A St Oswald's Geographer

Geography teaches an understanding of places and environments. Through their work in geography, children learn about their local area, and they compare their life in this area with that in other regions in the United Kingdom and in the rest of the world. They learn how to draw and interpret maps, and they develop the skills of research, investigation, analysis and problem-solving. Through their growing knowledge and understanding of human geography, children gain an appreciation of life in other cultures. Geography teaching also motivates children to find out about the physical world, and enables them to recognise the importance of sustainable development for the future of mankind.

The objectives of teaching geography in our school are:

  • to enable children to gain knowledge and understanding of places in the world;
  • to increase children’s knowledge of other cultures and, in so doing, teach a respect and understanding of what it means to be a positive citizen in a multi-cultural country;
  • to allow children to learn graphic skills, including how to use, draw and interpret maps;
  • to enable children to know and understand environmental problems
  • to encourage in children a commitment to sustainable development, and an appreciation of what ‘global citizenship’ means;
  • to develop in children a variety of other skills, including those of enquiry, problem-solving, ICT, investigation, and that of presenting their conclusions in the most appropriate way.

During Key Stage 1 pupils investigate their local area and a contrasting area in the United Kingdom or abroad, finding out about the environment in both areas and the people who live there. They also begin to learn about the wider world. They carry out geographical enquiry inside and outside the classroom. In doing this they ask geographical questions about people, places and environments, and use geographical skills and resources such as maps and photographs.

During Key Stage 2 pupils investigate a variety of people, places and environments at different scales in the United Kingdom and abroad, and start to make links between different places in the world. They find out how people affect the environment and how they are affected by it. They carry out geographical enquiry inside and outside the classroom. In doing this they ask geographical questions, and use geographical skills and resources such as maps, atlases, aerial photographs and ICT.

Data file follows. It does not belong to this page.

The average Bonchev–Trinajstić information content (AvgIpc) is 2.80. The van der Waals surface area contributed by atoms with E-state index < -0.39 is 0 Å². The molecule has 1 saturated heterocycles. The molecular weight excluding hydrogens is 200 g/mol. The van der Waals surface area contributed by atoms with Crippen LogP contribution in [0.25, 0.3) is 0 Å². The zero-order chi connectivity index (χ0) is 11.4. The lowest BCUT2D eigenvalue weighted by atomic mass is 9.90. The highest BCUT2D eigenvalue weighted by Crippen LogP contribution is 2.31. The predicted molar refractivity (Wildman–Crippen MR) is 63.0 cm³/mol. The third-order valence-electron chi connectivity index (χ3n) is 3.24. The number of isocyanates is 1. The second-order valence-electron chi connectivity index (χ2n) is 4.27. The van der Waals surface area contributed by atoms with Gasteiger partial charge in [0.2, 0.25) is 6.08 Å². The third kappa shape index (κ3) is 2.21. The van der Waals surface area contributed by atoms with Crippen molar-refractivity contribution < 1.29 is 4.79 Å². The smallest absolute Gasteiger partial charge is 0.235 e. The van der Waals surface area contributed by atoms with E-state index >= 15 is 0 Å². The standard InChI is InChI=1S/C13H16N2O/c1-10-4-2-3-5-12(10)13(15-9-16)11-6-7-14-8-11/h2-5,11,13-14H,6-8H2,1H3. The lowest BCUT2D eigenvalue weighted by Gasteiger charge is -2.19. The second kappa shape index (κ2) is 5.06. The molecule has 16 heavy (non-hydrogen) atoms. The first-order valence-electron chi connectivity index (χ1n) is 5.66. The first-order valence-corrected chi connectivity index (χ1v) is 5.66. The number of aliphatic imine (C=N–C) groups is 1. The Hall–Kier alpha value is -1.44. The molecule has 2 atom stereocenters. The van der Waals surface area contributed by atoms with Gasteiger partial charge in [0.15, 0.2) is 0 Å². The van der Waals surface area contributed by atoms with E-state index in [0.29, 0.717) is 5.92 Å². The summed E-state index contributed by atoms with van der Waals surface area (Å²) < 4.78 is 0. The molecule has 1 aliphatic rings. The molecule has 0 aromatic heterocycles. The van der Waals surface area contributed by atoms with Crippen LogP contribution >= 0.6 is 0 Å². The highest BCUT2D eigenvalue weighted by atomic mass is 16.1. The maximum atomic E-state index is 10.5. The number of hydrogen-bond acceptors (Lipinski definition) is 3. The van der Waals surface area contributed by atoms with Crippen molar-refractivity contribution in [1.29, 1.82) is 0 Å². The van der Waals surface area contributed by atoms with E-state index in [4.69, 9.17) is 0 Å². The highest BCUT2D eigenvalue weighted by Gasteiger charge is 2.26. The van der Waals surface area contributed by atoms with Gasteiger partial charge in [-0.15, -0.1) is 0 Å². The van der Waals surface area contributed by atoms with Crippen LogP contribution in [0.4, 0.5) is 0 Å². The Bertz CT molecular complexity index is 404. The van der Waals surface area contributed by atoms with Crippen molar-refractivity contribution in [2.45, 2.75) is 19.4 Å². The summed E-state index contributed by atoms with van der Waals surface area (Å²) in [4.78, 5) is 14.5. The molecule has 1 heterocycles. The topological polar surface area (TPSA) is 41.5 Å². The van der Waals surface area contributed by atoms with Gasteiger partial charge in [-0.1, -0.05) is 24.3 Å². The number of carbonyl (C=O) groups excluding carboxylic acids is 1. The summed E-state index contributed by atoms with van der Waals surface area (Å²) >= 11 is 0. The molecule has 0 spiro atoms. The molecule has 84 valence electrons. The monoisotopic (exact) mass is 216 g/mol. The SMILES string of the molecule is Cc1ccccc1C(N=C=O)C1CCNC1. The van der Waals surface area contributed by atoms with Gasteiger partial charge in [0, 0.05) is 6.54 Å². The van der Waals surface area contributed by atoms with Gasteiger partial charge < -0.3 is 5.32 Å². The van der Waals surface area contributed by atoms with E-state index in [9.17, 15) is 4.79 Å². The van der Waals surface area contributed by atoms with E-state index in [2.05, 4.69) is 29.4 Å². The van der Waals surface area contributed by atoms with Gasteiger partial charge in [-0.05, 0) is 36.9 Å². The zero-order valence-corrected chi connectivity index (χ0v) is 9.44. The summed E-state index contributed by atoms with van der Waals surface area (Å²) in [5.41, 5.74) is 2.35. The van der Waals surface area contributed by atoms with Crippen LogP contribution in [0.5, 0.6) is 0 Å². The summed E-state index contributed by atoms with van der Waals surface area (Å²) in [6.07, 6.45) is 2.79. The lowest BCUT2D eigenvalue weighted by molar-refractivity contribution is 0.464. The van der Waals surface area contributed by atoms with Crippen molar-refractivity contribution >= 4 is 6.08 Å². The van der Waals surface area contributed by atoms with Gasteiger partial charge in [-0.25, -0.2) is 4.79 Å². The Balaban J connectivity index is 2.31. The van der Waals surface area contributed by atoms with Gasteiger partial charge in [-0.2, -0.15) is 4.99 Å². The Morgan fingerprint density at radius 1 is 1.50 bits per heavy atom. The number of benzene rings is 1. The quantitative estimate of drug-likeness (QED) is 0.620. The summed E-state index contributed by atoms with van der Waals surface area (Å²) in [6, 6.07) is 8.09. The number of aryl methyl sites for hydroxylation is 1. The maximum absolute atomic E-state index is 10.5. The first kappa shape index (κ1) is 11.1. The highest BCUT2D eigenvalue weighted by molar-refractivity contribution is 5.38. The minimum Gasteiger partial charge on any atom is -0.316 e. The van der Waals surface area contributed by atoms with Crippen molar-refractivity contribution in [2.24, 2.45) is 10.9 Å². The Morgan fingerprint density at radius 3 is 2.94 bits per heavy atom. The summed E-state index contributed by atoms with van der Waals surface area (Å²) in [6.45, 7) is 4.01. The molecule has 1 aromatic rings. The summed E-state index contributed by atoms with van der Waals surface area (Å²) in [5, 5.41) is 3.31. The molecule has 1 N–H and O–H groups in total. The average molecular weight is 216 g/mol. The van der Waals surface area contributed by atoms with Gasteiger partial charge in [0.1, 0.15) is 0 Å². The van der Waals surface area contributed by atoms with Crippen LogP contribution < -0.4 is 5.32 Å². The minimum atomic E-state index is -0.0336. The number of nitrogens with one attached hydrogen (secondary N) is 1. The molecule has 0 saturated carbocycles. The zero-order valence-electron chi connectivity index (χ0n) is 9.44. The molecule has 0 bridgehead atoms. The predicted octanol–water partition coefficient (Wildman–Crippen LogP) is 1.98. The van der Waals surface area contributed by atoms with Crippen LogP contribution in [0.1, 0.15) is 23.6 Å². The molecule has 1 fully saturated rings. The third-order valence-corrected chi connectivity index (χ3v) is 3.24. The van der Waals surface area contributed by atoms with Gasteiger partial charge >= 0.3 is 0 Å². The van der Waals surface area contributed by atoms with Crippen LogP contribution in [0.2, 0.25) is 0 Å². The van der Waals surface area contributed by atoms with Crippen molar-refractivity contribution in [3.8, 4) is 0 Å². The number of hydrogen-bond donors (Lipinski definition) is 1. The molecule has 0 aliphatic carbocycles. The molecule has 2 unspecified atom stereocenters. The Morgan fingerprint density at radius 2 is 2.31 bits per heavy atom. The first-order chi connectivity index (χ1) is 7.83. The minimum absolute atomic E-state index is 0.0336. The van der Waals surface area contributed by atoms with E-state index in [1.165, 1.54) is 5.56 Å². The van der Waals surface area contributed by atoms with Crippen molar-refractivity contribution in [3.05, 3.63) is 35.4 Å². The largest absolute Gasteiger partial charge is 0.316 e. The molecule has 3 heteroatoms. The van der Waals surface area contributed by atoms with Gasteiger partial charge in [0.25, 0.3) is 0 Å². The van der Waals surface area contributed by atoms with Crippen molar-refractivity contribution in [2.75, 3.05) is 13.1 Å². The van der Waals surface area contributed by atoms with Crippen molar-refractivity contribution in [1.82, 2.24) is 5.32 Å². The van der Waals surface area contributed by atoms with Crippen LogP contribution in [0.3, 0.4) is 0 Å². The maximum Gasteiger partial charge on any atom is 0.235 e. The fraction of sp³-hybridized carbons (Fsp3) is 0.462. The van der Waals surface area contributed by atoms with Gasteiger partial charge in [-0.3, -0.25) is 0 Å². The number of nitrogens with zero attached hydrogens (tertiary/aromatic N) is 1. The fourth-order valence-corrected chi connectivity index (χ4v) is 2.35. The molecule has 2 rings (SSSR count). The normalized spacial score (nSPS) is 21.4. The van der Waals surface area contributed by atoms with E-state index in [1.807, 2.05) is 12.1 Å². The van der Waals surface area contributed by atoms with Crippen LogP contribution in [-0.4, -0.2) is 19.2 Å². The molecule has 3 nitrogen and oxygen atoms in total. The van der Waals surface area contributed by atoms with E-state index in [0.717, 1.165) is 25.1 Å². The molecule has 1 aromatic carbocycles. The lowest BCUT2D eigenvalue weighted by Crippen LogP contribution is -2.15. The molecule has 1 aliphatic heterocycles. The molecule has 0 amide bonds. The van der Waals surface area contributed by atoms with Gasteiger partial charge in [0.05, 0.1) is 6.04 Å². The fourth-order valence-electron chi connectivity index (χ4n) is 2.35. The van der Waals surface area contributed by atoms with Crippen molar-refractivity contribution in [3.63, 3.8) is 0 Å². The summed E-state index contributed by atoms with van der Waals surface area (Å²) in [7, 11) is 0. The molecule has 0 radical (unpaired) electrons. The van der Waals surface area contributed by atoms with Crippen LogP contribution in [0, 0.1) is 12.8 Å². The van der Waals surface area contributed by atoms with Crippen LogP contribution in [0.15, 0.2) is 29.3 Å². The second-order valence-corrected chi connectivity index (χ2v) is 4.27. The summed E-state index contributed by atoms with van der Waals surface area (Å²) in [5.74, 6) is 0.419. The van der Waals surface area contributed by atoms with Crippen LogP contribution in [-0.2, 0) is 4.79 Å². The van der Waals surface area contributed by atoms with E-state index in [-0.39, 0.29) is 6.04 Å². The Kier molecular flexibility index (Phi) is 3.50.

We teach key geographical skills.

Enquiry, Knowledge and Understanding of Places, Patterns, Processes, Environmental Change and Sustainable Development

In undertaking geographical enquiry, pupils should be taught to:
a. ask geographical questions 
b. observe and record 
c. express their own views about people, places and environments 
d. communicate in different ways

In developing geographical skills, pupils should be taught to:
a. use geographical vocabulary 
b. use fieldwork skills 
c. use globes, maps and plans at a range of scales 
d. use secondary sources of information 
e. make maps and plans

 In understanding place and pattern pupils should be taught to:
a. identify and describe what places are like 
b. identify and describe where places are 
c. recognise how places have become the way they are and how they are changing 
d. recognise how places compare with other places 
e. recognise how places are linked to other places in the world

 In understanding the environment pupils should be taught to:
a. make observations about where things are located and about other features in the environment 
b. recognise and explain patterns made by individual physical and human features in the environment 
c. recognise some physical and human processes  and explain how these can cause changes in places and environments.recognise changes in physical and human features
d. investigate changes which can be proved and sustained

 During the key stage, pupils should be taught the knowledge, skills and understanding through the study of two localities:
a. the locality of the school
b. a locality either in the United Kingdom or overseas that has physical and/or human features that contrast with those in the locality of the school.

 In their study of localities, pupils should:
a. study at a local scale
b. carry out fieldwork investigations outside the classroom.

Files to Download

Get In Touch

St Oswald's Worleston Primary School

Church Road,
Aston Juxta Mondrum,


Main contact Mrs Claire Jordan
SEN Contact Mrs Jo Cliffe